Not a ton of opinion columns discussed on the show today, but here are other pieces worth a look.
The Big Disconnect by David Brooks
The New York Times
There are structural problems in the economy as growth slows and middle-class incomes stagnate. … There are structural problems with immigration policy and tax policy and on and on…As these problems have gone unaddressed, Americans have lost faith in the credibility of their political system, which is the one resource the entire regime is predicated upon. This loss of faith has contributed to a complex but dark national mood. The country is anxious, pessimistic, ashamed, helpless and defensive.
The Limits of School Reform by Joe Nocera
The New York Times
What needs to be acknowledged, however, is that school reform won’t fix everything. Though some poor students will succeed, others will fail. Demonizing teachers for the failures of poor students, and pretending that reforming the schools is all that is needed, as the reformers tend to do, is both misguided and counterproductive. Over the long term, fixing our schools is going to involve a lot more than, well, just fixing our schools. In the short term, however, the reform movement could use something else: a dose of humility about what it can accomplish — and what it can’t.
The World Most Politicians Ignore: Jobs by Eugene Robinson
The question isn’t how to manage health care or retirement costs two decades from now. It’s how the family can make it to the end of the month…We want an America that takes care of senior citizens in their retirement. We want an America that ensures medical care for the elderly and the poor. We may not yet know how to guarantee these benefits decades from now, but we know precisely where to start: In both surveys, 72 percent of respondents favored raising taxes on households making more than $250,000 a year. Both polls showed some doubt about deep cuts in military spending, but suggested that after the wealthy are asked to contribute their fair share, the defense budget would be the next place to look.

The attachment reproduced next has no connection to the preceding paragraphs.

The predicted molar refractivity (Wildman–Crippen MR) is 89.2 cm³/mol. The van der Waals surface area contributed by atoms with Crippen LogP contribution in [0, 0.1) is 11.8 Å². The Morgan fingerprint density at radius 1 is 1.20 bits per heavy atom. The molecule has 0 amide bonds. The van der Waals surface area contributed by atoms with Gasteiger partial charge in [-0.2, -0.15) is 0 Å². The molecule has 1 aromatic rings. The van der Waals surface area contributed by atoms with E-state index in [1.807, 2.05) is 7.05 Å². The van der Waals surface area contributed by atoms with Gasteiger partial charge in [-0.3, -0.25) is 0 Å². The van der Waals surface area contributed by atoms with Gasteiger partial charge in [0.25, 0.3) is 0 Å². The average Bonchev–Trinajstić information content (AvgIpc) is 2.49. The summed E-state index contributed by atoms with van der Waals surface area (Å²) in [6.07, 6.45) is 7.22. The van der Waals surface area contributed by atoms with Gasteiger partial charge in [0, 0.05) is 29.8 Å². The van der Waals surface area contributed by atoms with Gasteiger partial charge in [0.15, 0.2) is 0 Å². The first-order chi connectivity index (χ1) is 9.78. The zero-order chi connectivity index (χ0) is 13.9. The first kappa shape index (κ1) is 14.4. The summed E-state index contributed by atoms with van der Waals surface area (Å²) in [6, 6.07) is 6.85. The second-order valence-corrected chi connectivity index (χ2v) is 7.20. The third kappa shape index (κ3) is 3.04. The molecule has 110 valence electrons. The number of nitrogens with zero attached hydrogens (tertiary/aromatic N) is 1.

Obama’s serial indecision on the Middle East by Michael Gerson
Ending tyranny in the traditional centers of Arab cultural influence — Baghdad, Cairo and Damascus — would be a transformation akin to the fall of the Berlin Wall. It would demonstrate the exhaustion of authoritarianism in the Arab world and open the possibility of more successful, hopeful societies in the region. This transformation involves considerable risks. But those risks are magnified by an administration that refuses to take risks — that is willing to speak or act only when it becomes obvious that silence and inertia will bring disaster.